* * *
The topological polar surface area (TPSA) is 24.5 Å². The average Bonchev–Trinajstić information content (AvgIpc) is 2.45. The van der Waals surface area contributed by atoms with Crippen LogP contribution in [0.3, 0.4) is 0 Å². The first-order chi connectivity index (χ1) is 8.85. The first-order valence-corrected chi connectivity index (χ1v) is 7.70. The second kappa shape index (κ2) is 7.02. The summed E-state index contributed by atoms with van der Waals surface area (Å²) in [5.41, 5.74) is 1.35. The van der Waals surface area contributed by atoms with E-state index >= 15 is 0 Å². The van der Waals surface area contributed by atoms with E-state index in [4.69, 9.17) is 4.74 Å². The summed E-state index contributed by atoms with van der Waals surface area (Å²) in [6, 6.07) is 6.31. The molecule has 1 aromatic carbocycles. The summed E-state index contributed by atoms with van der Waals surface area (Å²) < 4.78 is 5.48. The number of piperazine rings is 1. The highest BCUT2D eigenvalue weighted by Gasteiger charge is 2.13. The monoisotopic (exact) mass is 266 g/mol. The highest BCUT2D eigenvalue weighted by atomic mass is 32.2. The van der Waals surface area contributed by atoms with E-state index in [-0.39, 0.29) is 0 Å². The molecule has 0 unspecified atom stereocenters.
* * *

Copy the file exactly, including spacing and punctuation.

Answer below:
The topological polar surface area (TPSA) is 24.5 Å². The average Bonchev–Trinajstić information content (AvgIpc) is 2.45. The van der Waals surface area contributed by atoms with Crippen LogP contribution in [0.3, 0.4) is 0 Å². The first-order chi connectivity index (χ1) is 8.85. The first-order valence-corrected chi connectivity index (χ1v) is 7.70. The second kappa shape index (κ2) is 7.02. The summed E-state index contributed by atoms with van der Waals surface area (Å²) in [5.41, 5.74) is 1.35. The van der Waals surface area contributed by atoms with E-state index >= 15 is 0 Å². The van der Waals surface area contributed by atoms with E-state index in [4.69, 9.17) is 4.74 Å². The summed E-state index contributed by atoms with van der Waals surface area (Å²) in [6, 6.07) is 6.31. The molecule has 1 aromatic carbocycles. The summed E-state index contributed by atoms with van der Waals surface area (Å²) < 4.78 is 5.48. The number of piperazine rings is 1. The highest BCUT2D eigenvalue weighted by Gasteiger charge is 2.13. The monoisotopic (exact) mass is 266 g/mol. The highest BCUT2D eigenvalue weighted by atomic mass is 32.2. The van der Waals surface area contributed by atoms with E-state index in [-0.39, 0.29) is 0 Å². The molecule has 0 unspecified atom stereocenters.